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Does a positive EMG rule out MS and point to Neuromuscular disease?

  : Over the last few years I have had many symptoms and as many tests. The symptoms are loss of balance, leg weakness, numbness/tingling in right arm and hand, frequent urination (at least once an hour),fatigue, heat intolerance, memory problems, reduced fine motor function in hand, etc.The tests I have had  include; MRI of the Brain, Cervical Spine and Lumbar spine (all w/o contrast), they were all normal. I've also had Myelogram/CT scan and EMG done twice. The CT revealed mild-moderate osteophytes at c5-6 and c6-7 causing compression of the thecal sac with effacement of the spinal cord. Also, minimal posterior bulging discs at L4-5 and L5-S1 levels. The finding of the EMG was Bilateral Ceervical Radiculopathy at C6,7,8 levels, more pronounced on the right side.
  : Several dr's, including a neurologist and orthopedic surgeon, said that they dont feel that all of my symptoms are coming from these findings.
  : My current neurologist is re-ordering the MRI of the brain this time w/contrast. However, he has stated that if it is still negative I should see a neuromuscular expert. What is your opinion on this? Could a neuromuscular disease be responsible for all of these symtoms?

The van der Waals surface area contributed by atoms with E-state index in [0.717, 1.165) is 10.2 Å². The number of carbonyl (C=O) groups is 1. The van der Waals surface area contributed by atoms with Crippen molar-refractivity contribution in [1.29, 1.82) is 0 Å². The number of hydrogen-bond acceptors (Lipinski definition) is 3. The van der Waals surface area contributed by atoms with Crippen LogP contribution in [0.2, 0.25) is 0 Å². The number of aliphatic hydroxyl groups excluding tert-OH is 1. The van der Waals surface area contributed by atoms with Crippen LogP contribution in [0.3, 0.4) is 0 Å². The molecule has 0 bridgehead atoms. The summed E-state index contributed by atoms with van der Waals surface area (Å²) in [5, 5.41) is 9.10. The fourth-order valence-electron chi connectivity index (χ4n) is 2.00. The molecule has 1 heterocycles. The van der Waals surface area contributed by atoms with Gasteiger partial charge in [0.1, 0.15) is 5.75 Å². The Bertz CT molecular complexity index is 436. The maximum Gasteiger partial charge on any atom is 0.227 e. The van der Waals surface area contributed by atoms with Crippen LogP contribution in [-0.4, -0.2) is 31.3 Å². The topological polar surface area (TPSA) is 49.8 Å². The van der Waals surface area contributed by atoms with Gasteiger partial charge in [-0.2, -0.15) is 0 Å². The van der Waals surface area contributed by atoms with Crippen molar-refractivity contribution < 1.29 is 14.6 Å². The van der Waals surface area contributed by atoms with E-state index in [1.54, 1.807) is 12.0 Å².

: Thanks for you help!
Dear Babet,
Thank you for your question, which is actually two-fold.
In the title of your message, you ask if positive findings on EMG rule out MS and orient the diagnosis towards neuromuscular diseases. It is true that EMG is a test commonly used to diagnose neuromuscular disorders, and that EMG tests are often negative in MS patients. In fact, this is a little bit more complicated. Some patients in whom the diagnosis of MS is certain might have also some co-existing EMG abnormalities, but this does not mean that they cannot have MS. One must consider the "global picture", in order to interprete the results of a test. This leads to your second question.
If I summarize your interrogations, you are wondering which diagnosis is compatible with your symptoms. It is difficult to give very specific answers over the internet, but I can give you pieces of information. Making a neurological diagnosis is a step-by-step process, which requires to take into account many different elements. The evolution of your symptoms over time, and signs oberved by the neurologist during the examination are important elements.
A cervical radiculopathy alone could explain symptoms in your arms only. The symptoms that you describe in your right arm, legs, and bladder could be due to a problem in your cervical spinal cord. Memory problems would orient towards the brain... MS could certainly produce all the symptoms that you describe, but this diagnosis cannot be based only on your symptoms. MRI is currently the best way to diagnose MS in a majority of patients. I think this is a good idea to perform an MRI with Gadolinium (contrast) because this could reveal inflammatory lesions such as the ones seen in MS. A spinal tap, to analyze the cerebrospinal fluid, or evoked potentials, are other tests that can be useful. If you did not have these tests already, you can discuss this with your neurologist.
I hope this helped. Remenber that this information is disclosed only for the purpose of general medical education.

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